The Blue Mound police chief, Barry Hinkle, has been fired for “lack of confidence” among city officials, the mayor confirmed Wednesday.
The City Council, on a 5-0 vote, fired Hinkle last week during a regular council meeting.
The “lack of confidence” was not from officers in the department, but from city officials who said that among other things the police chief was unprofessional to the city secretary and interfered with the public works department, Mayor Alan Hooks said Wednesday.
“He was under contract and the city decided to go a different direction,” Hooks said.
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Hinkle, 53, denied the allegations.
“I worked at the highest level of professionalism in that department,” he said. “We made changes that improved the department.”
Hinkle said that since he has been police chief the department has upgraded body cameras, police car dashcameras and a radio system. He also was instrumental in getting night vision lights for patrol cars and updating a fingerprint system with state agencies.
Fire Chief Shawn Fannan was named interim police chief of the six-member department in the community of more than 2,600 residents just north of Fort Worth. The department has four dispatchers and 10 reserves.
Hinkle’s last day was Nov. 21 in the $72,000 a year job he has held since June 2014. He was hired part-time as deputy police chief in 2010.
Details were not available regarding the alleged unprofessional behavior toward the city secretary.
But Hinkle and Hooks confirmed that the alleged interference with the public works department stemmed from a complaint Hinkle filed with the Texas Commission on Environmental Quality, which monitors the air, water and waste in the state.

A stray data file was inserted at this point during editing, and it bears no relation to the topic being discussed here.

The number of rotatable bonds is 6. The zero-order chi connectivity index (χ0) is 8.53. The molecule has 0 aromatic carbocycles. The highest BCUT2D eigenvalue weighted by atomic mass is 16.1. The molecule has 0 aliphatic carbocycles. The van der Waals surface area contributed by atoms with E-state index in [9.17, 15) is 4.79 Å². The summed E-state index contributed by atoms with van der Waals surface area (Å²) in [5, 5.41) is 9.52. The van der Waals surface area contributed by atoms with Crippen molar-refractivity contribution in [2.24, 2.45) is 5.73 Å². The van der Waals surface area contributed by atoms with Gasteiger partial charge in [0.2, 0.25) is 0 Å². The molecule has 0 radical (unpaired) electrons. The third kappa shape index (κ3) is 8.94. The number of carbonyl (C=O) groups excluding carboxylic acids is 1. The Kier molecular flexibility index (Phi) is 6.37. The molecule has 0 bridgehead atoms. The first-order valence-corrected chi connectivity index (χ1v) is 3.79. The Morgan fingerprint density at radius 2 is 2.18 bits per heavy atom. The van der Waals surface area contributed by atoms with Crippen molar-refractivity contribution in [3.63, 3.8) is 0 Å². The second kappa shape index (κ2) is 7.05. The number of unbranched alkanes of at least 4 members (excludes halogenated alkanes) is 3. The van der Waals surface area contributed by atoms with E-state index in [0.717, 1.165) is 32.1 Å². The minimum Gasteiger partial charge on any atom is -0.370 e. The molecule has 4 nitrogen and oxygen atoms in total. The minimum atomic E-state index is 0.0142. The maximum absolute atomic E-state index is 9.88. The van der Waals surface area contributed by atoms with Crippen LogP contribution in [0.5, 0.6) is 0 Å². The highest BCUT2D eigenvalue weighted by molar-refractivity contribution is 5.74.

In September, the Texas Commission on Environmental Quality received two complaints, one from Hinkle, alleging that the Blue Mound water system was not properly maintaining the ground storage tank, and that contamination and dead animals were found in the tank.
A TCEQ official conducted an unannounced investigation on Sep. 28, but she did not find any dead animals in the ground storage tank, according to a state agency report. Ex-public works department employee Charles Stoker said Wednesday that he saw dead birds in the ground storage tank in July.
The TCEQ did determine that there were maintenance issues with the ground storage tank, and a notice of the violation was mailed Nov. 4 to the city of Blue Mound.
Hooks declined to comment in detail on the TCEQ violation.
But the mayor said problems with Hinkle had been going on for at least a year.
“I’ve got nothing to hide,” Hooks said, noting the firing was done during an open city council meeting. “I’m just trying to run this city.”